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Related to baiting: Bear baiting, Bull baiting

bait 1

a. Food or other lure placed on a hook or in a trap and used in the taking of fish, birds, or other animals.
b. Something, such as a worm, used for this purpose.
2. An enticement, temptation, or provocation: He did not take the bait by responding to the taunt and getting drawn into an argument.
v. bait·ed, bait·ing, baits
1. To place a lure in (a trap) or on (a fishing hook).
2. To entice or provoke, especially by trickery or strategy: He baited me into selling him my bike by saying how much I deserved a better one.
3. To set dogs upon (a chained animal, for example) for sport.
4. To taunt or torment (someone), as with persistent insults or ridicule: "He baited him mercilessly and had all sorts of unpleasant names for him" (Ruth Prawer Jhabvala).
5. To feed (an animal), especially on a journey.
v.intr. Archaic
To stop for food or rest during a trip.

[Middle English, from Old Norse beita, food, fodder, fish bait. V., from Old Norse beita, to put animals to pasture, hunt with dogs; see bheid- in Indo-European roots.]

bait′er n.
Usage Note: The word baited is sometimes incorrectly substituted for the etymologically correct but unfamiliar word bated ("abated; suspended") in the expression bated breath.

bait 2

Variant of bate2.

bate 1

tr.v. bat·ed, bat·ing, bates
1. To lessen the force or intensity of; moderate: "To his dying day he bated his breath a little when he told the story" (George Eliot). See Usage Note at bait1.
2. To take away; subtract.

[Middle English baten, short for abaten; see abate.]

bate 2

also bait  (bāt)
intr.v. bat·ed, bat·ing, bates also bait·ed or bait·ing or baits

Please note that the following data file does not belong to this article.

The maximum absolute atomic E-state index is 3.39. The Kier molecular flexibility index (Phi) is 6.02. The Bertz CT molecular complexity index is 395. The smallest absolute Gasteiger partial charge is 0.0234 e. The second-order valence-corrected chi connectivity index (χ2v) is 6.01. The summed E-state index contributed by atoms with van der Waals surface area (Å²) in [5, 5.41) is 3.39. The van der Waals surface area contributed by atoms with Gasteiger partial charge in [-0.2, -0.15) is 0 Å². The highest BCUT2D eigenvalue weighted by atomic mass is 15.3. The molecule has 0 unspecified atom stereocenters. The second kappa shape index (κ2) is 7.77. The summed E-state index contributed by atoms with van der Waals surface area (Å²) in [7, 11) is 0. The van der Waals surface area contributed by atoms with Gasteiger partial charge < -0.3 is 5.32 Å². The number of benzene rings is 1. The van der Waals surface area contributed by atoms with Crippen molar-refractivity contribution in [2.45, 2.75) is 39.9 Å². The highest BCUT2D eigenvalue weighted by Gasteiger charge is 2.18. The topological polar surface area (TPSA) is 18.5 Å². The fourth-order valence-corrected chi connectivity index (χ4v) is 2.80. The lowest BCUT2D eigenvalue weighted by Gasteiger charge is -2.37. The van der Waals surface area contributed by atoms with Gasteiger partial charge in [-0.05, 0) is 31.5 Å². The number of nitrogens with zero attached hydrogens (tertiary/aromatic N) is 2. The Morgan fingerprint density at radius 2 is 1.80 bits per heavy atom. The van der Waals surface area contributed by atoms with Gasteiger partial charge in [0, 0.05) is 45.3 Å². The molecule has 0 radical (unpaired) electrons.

To flap the wings wildly or frantically. Used of a falcon.

[Middle English baten, from Old French batre, to beat; see batter1.]
ThesaurusAntonymsRelated WordsSynonymsLegend:
Noun1.baiting - harassment especially of a tethered animalbaiting - harassment especially of a tethered animal
harassment, molestation - the act of tormenting by continued persistent attacks and criticism
References in classic literature ?
His peevish reproofs wakened in her a naughty delight to provoke him: she was never so happy as when we were all scolding her at once, and she defying us with her bold, saucy look, and her ready words; turning Joseph's religious curses into ridicule, baiting me, and doing just what her father hated most - showing how her pretended insolence, which he thought real, had more power over Heathcliff than his kindness: how the boy would do HER bidding in anything, and HIS only when it suited his own inclination.
Dan's line was out long before Harvey had mastered the mystery of baiting and heaving out the leads.
The tubs were full of neatly coiled line carrying a big hook each few feet; and the testing and baiting of every single hook, with the stowage of the baited line so that it should run clear when shot from the dory, was a scientific business.
He may be conceived as one who, baiting his hook with real knickerbockers, fishes all day in the Gardens, which are to him but a pool swarming with small fry.
Van Baerle, from whose thoughts the three bulbs were never absent, made a snare for catching the pigeons, baiting the birds with all the resources of his kitchen, such as it was for eight slivers (sixpence English) a day; and, after a month of unsuccessful attempts, he at last caught a female bird.
As these three brothers advanced towards him to carry out the Abbot's direction, the smile faded from the novice's face, and he glanced right and left with his fierce brown eyes, like a bull at a baiting.
Gilbert, you and Captain Jim must stop baiting Miss Cornelia.
A happy smile lighted his features as he worked, for one of his principal diversions was the baiting of the blacks of Mbonga's village.
Gamesters at play; cunning rogues baiting their traps with subtle skill; beauty in love with courage, and thus planning to be sought by it; danger, death, love, disappointment, ridicule--any of these might respond to that temerarious rap.
As he was baiting for a fourth pounder, and just going to throw in again, he became aware of a man coming up the bank not one hundred yards off.
Inspired by this idea and the sentiments it awakened, sir, and feeling as a mutual friend that badgering, baiting, and bullying, was not the sort of thing calculated to expand the souls and promote the social harmony of the contending parties, I took upon myself to suggest a course which is THE course to be adopted to the present occasion.
In 2013, Steve called me about an exciting new opportunity for baiting brown bears in two of the hunting units where he guides.